According to the Department of Veterans Affairs, there are approximately 23.8 million living veterans in the United States and approximately 37 million dependents of living veterans and survivors of deceased veterans. Combined, these groups represent 20 percent of the country’s total population.1 Many of those veterans have service-connected disabilities, claims for which are handled by the U.S. Department of Veterans Affairs (“VA”).
How the VA Gets the Veteran’s Case
The military bureaucracy is difficult to navigate for an injured soldier, sailor, marine or airman who is subsequently determined to be unfit for duty. Once a member is classified as medically unfit for duty, the military separates or medically retires that military member. The discharged veteran suffers traumatic life changes and faces new challenges to understand and come to terms with his/her disability, unemployment and perhaps, homelessness.
The military services and disabled veterans rely on the VA to take care of the wounded veteran after military discharge, through an administrative process for handling disability claims. Remarkably, until recently, veterans were not allowed to retain attorneys to represent them in the disability proceedings.
In 2007, after over a 140-year prohibition that prevented veterans from hiring attorneys, Congress passed the Veterans Benefits Health Care and Information Technology Act, which allows veterans to retain counsel for VA proceedings when the VA either issues a rating decision that the veteran disagrees with or denies the claim entirely.
During World War II, all Americans suffered and endured the horrors of war. Everyone from the President to the average American played a part in winning the war, from rationing to serving in combat. At that time, all Americans understood the sacrifice made by veterans and supported re-training and rehabilitating wounded veterans.
It was widely accepted by the government and population that disabled veterans sacrificed and paid for their disability benefits. The VA supported veterans through numerous programs, enabling disabled and able-bodied veterans and their families to use benefits earned through military service to live rewarding lives following military discharge.
Judicial Oversight Comes to the VA
Over a period of decades, the VA operated with little judicial review or supervision. Critics claimed that reform was needed, because orders denying VA benefits were seldom overturned.
In 1988, Congress passed and President Ronald Reagan signed the Veterans’ Judicial Review Act (“VJRA”), which introduced judicial oversight to VA proceedings for the first time. The VJRA legislation created the U.S. Court of Appeals for Veterans Claims (“CAVC”) and authorized veterans to hire attorneys to represent them before the CAVC within one year of receiving a denial of their claims from the Board of Veterans Appeal.
Twenty years after the passage of the VJRA, the number of VA claims still soars. Even before the influx of Iraq and Afghanistan war veterans into the VA system, veterans waited many months or more to get a decision on their rating claims. Lawyers are needed to lead the fight to protect veterans’ rights and claims, and to help the VA claims process work more effectively and efficiently.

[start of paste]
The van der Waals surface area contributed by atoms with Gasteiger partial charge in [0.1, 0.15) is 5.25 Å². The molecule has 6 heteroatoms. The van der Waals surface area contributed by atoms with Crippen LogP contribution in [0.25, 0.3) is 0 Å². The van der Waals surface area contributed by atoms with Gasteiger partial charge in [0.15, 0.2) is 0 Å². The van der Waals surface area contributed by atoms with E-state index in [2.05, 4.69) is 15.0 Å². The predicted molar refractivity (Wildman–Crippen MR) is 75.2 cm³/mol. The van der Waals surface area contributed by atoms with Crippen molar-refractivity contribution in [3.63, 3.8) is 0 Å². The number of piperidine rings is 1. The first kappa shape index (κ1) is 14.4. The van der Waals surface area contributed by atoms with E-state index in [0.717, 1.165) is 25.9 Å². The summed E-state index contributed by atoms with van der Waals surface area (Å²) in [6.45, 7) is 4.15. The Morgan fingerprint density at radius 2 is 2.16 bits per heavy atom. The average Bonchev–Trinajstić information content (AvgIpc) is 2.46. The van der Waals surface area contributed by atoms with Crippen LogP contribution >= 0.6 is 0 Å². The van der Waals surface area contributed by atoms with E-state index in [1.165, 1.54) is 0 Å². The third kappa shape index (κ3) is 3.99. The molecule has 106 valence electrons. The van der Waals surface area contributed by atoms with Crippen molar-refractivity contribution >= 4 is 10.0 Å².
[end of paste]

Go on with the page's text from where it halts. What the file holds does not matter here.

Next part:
Veterans Claim Assistance Act (VCAA)
In 2000, Congress passed the Veterans Claim Assistance Act (“VCAA”), which requires the VA to provide a reasonable effort in assisting a veteran to establish evidence with a claim. Many denial letters contain language that “the veteran failed to” do or provide something for consideration by the VA, which shows that overworked VA rating specialists were unable to assist veterans in obtaining evidence to support their claim. Thus, even after passage of the VCAA and VJRA, a denial of a claim may eliminate a case from the VA backlog, but it may leave the veteran with no benefits from a legitimate claim.
The VA System
The two major VA monetary benefit programs are Compensation and Pension (“C&P”). To put the challenge of veterans claims in perspective, the Houston VA Regional Office (“VARO”) has approximately 27,745 C&P claims pending.2 In comparison, the New York City VARO has about 10,667 C&P cases pending.3 These are only the pending claims in two of the 57 VAROs nationwide. Moreover, the Houston VARO has 5,075 veterans rating cases that have been pending for over 180 days.4
The VA Claims Process
Once an appeal is filed at the VARO, the veteran needs an attorney to prepare and present the legal arguments and to assemble relevant documentation proving entitlement to compensation, benefits or pension. During the VA claim process, the first requirement to receive a service-connected disability rating is to prove that the claimant is a veteran, using Department of Defense Form 214. Next, the veteran must prove that he or she has suffered a disease, injury, event, or aggravated a pre-existing condition during the dates of service. The resulting service disability must have a nexus to a current existing medical disability. There are myriad examples of disabilities considered by the VA, including gunshot wounds, lost limbs, losing an eye due to an accident or war, or asthma being aggravated by work conditions.
Proving a Service-Connected Disability
Medical records and expert medical testimony are the best ways to prove disability claims, and the best places to start are the veteran’s service and medical records. For example, if the veteran’s service records prove the veteran received a Combat Infantry Badge, this proves he or she is a combat veteran. Coupling evidence from service records with the veteran’s service medical records is one means to show a current disability is linked to a service-connected disability.